As the scholar Marina Ferretti Bocquillon has stated, ‘The great recumbent nudes are to Bonnard’s art what the Nymphéas are to Claude Monet’s oeuvre, the triumph of a light that transfigures reality. The model’s body melts into a play of tints, and the clarity of the Midi dissolves even the oval of the bathtub...It is not Marthe’s body that disintegrates into the bathwater, but all of reality that vanishes into the orchestrated iridescence.’ Nevertheless, as the artist commented while working on a painting from this groundbreaking bathtub series, ‘I would never again dare engage upon such a difficult theme. I can’t make it come out as I wish. I have been at it for six months and I still have several months’ work to do.’
A compulsive draughtsman, Pierre Bonnard relied on his studies and sketches extensively in the preparation of his pictures. Most of his drawings seem to have been made in the process of developing the composition of a painting, and indeed he seems to have preferred to work from drawings rather than relying on direct observation. He made use of whatever paper came to hand, sometimes lined or squared pages of cheap paper or small sketchbooks, and generally of a small enough size to fit into his pocket. He almost always used a hard or soft pencil and only very rarely applied colour to his drawings, relying on the strength and shading of the pencil strokes to suggest tone and colour. In conversation with his nephew Charles Terrasse, Bonnard noted that ‘I am drawing incessantly - after drawing comes the composition which must have a perfect equilibrium, a well constructed picture is the battle half won, the art of composition is so powerful that with only black and white - a pencil, a pen or a lithographic pencil, one arrives at results as complete and of a quality nearly as beautiful as with a whole arsenal of colours.’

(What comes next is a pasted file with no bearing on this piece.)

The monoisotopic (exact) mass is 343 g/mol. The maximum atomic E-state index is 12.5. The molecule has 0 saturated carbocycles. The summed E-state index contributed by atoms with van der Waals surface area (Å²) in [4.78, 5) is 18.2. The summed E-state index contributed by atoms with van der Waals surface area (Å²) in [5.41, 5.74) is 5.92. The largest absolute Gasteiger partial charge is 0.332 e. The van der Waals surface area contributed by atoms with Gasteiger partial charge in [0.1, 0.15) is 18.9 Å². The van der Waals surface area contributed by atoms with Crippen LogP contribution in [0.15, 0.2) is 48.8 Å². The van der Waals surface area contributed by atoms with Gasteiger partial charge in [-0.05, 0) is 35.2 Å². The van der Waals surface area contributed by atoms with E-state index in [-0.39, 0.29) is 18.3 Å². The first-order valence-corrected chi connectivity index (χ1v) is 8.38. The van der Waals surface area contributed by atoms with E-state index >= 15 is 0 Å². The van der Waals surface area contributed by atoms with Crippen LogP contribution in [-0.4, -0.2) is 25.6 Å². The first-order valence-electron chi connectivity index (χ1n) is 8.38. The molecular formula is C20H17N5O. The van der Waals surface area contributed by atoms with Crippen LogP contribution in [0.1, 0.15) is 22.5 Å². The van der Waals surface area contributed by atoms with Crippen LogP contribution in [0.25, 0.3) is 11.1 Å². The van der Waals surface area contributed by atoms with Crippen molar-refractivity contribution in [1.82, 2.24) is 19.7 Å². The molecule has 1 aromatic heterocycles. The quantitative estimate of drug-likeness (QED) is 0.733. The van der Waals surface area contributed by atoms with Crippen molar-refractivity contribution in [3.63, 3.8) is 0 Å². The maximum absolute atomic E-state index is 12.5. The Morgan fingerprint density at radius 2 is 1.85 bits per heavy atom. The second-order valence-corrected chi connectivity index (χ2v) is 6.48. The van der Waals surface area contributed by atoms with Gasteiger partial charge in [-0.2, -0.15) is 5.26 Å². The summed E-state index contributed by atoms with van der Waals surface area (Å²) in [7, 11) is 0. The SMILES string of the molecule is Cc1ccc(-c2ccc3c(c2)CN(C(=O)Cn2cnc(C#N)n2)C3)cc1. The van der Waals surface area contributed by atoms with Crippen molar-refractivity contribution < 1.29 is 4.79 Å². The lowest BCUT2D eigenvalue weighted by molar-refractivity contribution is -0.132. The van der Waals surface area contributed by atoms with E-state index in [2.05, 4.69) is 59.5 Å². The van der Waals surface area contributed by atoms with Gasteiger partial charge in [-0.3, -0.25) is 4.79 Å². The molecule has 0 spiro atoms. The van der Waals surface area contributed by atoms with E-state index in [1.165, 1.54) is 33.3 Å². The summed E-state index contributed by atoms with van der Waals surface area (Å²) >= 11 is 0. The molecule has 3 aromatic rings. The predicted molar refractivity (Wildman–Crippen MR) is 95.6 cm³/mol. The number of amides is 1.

Bonnard rarely parted with his drawings, which were never intended to be exhibited or, indeed, regarded as independent works of art. Nevertheless, the artist’s work as a draughtsman is crucial to an understanding of his approach to painting. As Jack Flam has written, ‘Bonnard’s drawings are often very small, and as a result they are frequently overlooked in discussions of modern drawing. But their formal variety and sensitivity of touch are remarkable, as is the often fluctuant nature of their imagery. Although many of Bonnard’s drawings seem like shorthand notations of visual information recorded for later use in paintings, they are nonetheless effective as independent entities precisely because of the intensity of perception they incorporate. They also demonstrate an extraordinary sensitivity to the nature of the medium itself, unadorned by elaborate technical procedures.’